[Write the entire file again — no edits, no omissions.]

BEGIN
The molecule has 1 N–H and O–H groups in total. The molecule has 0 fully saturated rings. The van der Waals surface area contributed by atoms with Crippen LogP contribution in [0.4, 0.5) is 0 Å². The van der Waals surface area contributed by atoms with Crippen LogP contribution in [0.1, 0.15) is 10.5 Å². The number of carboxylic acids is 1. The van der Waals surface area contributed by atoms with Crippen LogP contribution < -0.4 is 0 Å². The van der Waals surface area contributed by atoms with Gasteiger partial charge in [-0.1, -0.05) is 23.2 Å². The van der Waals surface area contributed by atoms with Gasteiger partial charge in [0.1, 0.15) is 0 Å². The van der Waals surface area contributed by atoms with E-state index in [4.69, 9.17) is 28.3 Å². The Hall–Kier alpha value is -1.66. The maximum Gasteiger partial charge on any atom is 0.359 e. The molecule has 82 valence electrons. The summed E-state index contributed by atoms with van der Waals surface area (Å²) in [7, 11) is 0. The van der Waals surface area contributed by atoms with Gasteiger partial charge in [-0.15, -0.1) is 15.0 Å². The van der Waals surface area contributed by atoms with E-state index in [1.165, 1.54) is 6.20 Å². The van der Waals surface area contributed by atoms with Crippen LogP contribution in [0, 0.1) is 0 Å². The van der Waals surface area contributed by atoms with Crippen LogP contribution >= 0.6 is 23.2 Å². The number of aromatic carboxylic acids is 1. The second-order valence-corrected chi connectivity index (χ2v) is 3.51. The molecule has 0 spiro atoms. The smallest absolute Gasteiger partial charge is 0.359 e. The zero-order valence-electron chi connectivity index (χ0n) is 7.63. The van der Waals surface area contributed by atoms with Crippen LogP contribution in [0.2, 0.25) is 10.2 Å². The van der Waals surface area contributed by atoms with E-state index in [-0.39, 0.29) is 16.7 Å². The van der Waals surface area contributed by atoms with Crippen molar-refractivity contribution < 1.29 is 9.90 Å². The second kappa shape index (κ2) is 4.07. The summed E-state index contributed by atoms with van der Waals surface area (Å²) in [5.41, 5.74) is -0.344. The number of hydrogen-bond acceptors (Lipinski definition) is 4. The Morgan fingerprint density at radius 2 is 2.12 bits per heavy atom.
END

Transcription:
The molecule has 1 N–H and O–H groups in total. The molecule has 0 fully saturated rings. The van der Waals surface area contributed by atoms with Crippen LogP contribution in [0.4, 0.5) is 0 Å². The van der Waals surface area contributed by atoms with Crippen LogP contribution in [0.1, 0.15) is 10.5 Å². The number of carboxylic acids is 1. The van der Waals surface area contributed by atoms with Crippen LogP contribution < -0.4 is 0 Å². The van der Waals surface area contributed by atoms with Gasteiger partial charge in [-0.1, -0.05) is 23.2 Å². The van der Waals surface area contributed by atoms with Gasteiger partial charge in [0.1, 0.15) is 0 Å². The van der Waals surface area contributed by atoms with E-state index in [4.69, 9.17) is 28.3 Å². The Hall–Kier alpha value is -1.66. The maximum Gasteiger partial charge on any atom is 0.359 e. The molecule has 82 valence electrons. The summed E-state index contributed by atoms with van der Waals surface area (Å²) in [7, 11) is 0. The van der Waals surface area contributed by atoms with Gasteiger partial charge in [-0.15, -0.1) is 15.0 Å². The van der Waals surface area contributed by atoms with E-state index in [1.165, 1.54) is 6.20 Å². The van der Waals surface area contributed by atoms with Crippen LogP contribution in [0, 0.1) is 0 Å². The van der Waals surface area contributed by atoms with Crippen LogP contribution >= 0.6 is 23.2 Å². The number of aromatic carboxylic acids is 1. The second-order valence-corrected chi connectivity index (χ2v) is 3.51. The molecule has 0 spiro atoms. The smallest absolute Gasteiger partial charge is 0.359 e. The zero-order valence-electron chi connectivity index (χ0n) is 7.63. The van der Waals surface area contributed by atoms with Crippen LogP contribution in [0.2, 0.25) is 10.2 Å². The van der Waals surface area contributed by atoms with E-state index in [-0.39, 0.29) is 16.7 Å². The van der Waals surface area contributed by atoms with Crippen molar-refractivity contribution < 1.29 is 9.90 Å². The second kappa shape index (κ2) is 4.07. The summed E-state index contributed by atoms with van der Waals surface area (Å²) in [5.41, 5.74) is -0.344. The number of hydrogen-bond acceptors (Lipinski definition) is 4. The Morgan fingerprint density at radius 2 is 2.12 bits per heavy atom.